Image courtesy of Barco.
Decompressing after RSNA 2013, I took a moment to watch “Falling Down” with Michael Douglas. I always read the credits at the end of movies, mostly for the bit players. The main characters everyone knows — the Douglases and the Duvalls. I feel like the bit characters deserve some attention. There, five down from the top and two above Mr. De Fens’ mother, was a credit that shook me — Tuesday Weld as Mrs. Prendergast.
It couldn’t be, I thought. Not Tuesday Weld. Through the magic of DVR and the Yahoo images button on my laptop, I juxtaposed how I remembered Tuesday and the grotesque creature who played Mrs. Prendergast ... Tuesday Weld at age 50. OMG, I thought … and that was 20 years ago.
We have in our minds the way things were. If we liked them, they stay that way, frozen in time. Radiologists had it great when I started covering their specialty 30 RSNAs ago. They wanted a machine ... they got a machine. McCormick Place was their store window, like Macy’s at Thanksgiving. The leads that vendors took on the floor turned into new year sales like clockwork.
Now, like so many things, radiology has changed. Radiologists have a voice, but theirs is not THE voice. Decisions are made by committee with ever more weight centered in the C-suite. With this change has come a change in the motivation of radiologists and a fundamental change in the metrics of productivity.
It used to be simple — the more cases they interpreted, the more they were paid. Report turnaround, responsiveness to referring physicians, patient concerns — they were all dealt with when radiologists had the time. Now the concerns of enlightened radiologists have risen to a higher plane.
CT scans are a lot easier to read than they were a decade ago; ultrasound has gone 3- and 4-D; radiographs are digital and their imagery is even more straightforward than before. It’s gonzo radiology that the referring physician can do. Not surprisingly, many have their own X-ray and even ultrasound labs.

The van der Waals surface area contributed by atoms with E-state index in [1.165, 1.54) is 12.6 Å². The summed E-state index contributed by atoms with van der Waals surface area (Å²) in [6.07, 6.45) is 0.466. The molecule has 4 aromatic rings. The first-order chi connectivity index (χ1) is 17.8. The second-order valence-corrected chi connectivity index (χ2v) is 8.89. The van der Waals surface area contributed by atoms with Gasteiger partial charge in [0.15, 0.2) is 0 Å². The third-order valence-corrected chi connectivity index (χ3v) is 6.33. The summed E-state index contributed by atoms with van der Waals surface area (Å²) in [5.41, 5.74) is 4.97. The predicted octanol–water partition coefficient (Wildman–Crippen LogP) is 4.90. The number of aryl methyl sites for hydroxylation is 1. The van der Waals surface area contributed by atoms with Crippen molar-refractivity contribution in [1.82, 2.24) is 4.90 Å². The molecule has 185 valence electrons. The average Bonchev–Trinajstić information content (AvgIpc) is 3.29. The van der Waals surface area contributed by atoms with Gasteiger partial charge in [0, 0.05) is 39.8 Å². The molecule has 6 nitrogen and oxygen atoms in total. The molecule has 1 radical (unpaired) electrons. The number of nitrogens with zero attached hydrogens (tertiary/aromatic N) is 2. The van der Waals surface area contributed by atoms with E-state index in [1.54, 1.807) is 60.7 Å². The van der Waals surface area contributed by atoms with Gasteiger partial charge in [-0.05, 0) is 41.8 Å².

To make money, radiologists now must be indispensible to the medical team. If techs take the pictures, computers enhance the images and referring docs can do the reads, radiologists have to be superheroes — interpreting images faster than a speeding bullet; responding to signals projected into the cloud; beaming their findings with X-ray vision to mobile devices everywhere and anywhere.
The technology is there. It was splashed across the RSNA show floor, like the many good opportunities Tuesday Weld turned down. She turned down movies that propelled other actresses to stardom, choosing instead a raft of B movies (e.g., the 1960 classic “Sex Kittens Go to College”). She embraced a role that could not be sustained; indelibly burned it into the minds of her fans; then all but disappeared, preferring to be remembered for what she was rather than what should could have been; recalled from time to time in bit parts incongruous to the image she clung to until it was too late for her and her fans.
Sadly, Tuesday probably knew what she was doing. After refusing the title role in “Bonnie and Clyde,” she was quoted as having said: “I do not ever want to be a huge star. Do you think I want success?”
Do radiologists? Their choices will determine whether they are remembered as sex kittens of modern medicine or marquee performers.
Greg Freiherr has reported on developments in radiology since 1983. He runs the consulting service, The Freiherr Group. Read more of his views on his blog at itnonline.com.